Published on in Cyber Security

We’re barely two months into 2017, and cyber security issues continue to dominate the headlines.

Just last week, the Queen snipped the ribbon on the government’s National Cyber Security Centre and key decision makers have reiterated the importance of presenting a robust defence against all possible threats.

But what does all of this mean, in real terms, for those working at the coal face of cyber security operations?

Here are a few thoughts on the trends we’ll see developing over the course of 2017.

Defence will be the strongest form of attack

To say “no one is safe” is perhaps a little dramatic, but only a fool would claim to be invulnerable to cyber-attacks in today’s technological landscape.

Since even the smartest organisations are at risk of attack, the major differentiating factor between companies in 2017 will be how quickly they can deal with a breach.

Culpability, transparency and – ultimately – a quick, slick and effective recovery will be what wins not just sympathy but respect from stakeholders. Incompetence will be met with criticism and possibly even lawsuits.

With attacks on the rise, we’ll see this year which companies are taking the challenge seriously and mounting a coordinated approach that combines protection, detection and response.

Data protection and curation will be everyone’s responsibility…

The increasingly attack-prone environment, as well as the enforcement of the General Data Protection Regulation, will mean that investors, shareholders, customers and regulators will be keeping an even closer eye on how sensitive data is being handled.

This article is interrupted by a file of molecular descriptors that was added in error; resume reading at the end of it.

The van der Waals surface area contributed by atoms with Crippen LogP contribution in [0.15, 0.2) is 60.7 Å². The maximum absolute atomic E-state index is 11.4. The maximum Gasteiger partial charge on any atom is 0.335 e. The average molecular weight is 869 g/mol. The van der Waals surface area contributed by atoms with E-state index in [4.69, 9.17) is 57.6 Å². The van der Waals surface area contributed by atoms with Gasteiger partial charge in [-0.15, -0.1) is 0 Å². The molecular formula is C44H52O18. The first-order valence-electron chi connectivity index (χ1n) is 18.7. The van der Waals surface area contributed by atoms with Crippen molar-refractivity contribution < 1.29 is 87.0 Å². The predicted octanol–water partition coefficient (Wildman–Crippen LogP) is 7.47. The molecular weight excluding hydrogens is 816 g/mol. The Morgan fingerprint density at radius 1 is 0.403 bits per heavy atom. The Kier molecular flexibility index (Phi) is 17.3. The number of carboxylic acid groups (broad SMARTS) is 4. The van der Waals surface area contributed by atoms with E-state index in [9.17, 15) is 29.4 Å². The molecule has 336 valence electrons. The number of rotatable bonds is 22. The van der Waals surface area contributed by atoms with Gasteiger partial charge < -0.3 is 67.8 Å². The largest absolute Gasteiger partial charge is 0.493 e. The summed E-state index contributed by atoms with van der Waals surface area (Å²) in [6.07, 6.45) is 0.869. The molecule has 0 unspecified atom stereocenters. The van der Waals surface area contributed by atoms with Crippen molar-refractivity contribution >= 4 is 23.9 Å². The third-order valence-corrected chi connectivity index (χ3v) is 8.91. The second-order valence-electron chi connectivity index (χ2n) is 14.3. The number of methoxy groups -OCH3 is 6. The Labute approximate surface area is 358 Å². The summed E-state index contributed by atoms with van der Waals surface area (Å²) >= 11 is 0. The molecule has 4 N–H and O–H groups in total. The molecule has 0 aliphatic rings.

For many organisations, specialist data loss prevention tools may seem to be the solution to this. However, whilst valuable when used properly, these tools are not enough on their own.

This year, further measures will be vital. Full risk assessments, identifying key data to protect, diligent network monitoring, updating policies and, perhaps most importantly, maintaining a healthy security culture and ensuring staff are properly trained will all be key to a strong cyber security strategy.

…which means your supply chain will need to be secure too

In a globalised world, there are few organisations whose sensitive data is contained solely within their own walls.

Much of it will be held in supply chains too – and yet there can often be a distinct difference between what is expected of suppliers and the contractual obligations imposed upon them. That is, the attention paid to data security competence in the supply chain isn’t always as rigorous as that being paid to internal regulation.

In 2017, we’re likely to see businesses mandating the highest levels of data security practice from their key professional advisers – think law firms, accountants, business consultancies.

Indeed, the biggest clients may even insist on demonstrable proof of data security competence before tendering their business to such advisers.

IT security will be a board issue – even if the C-suite isn’t interested in IT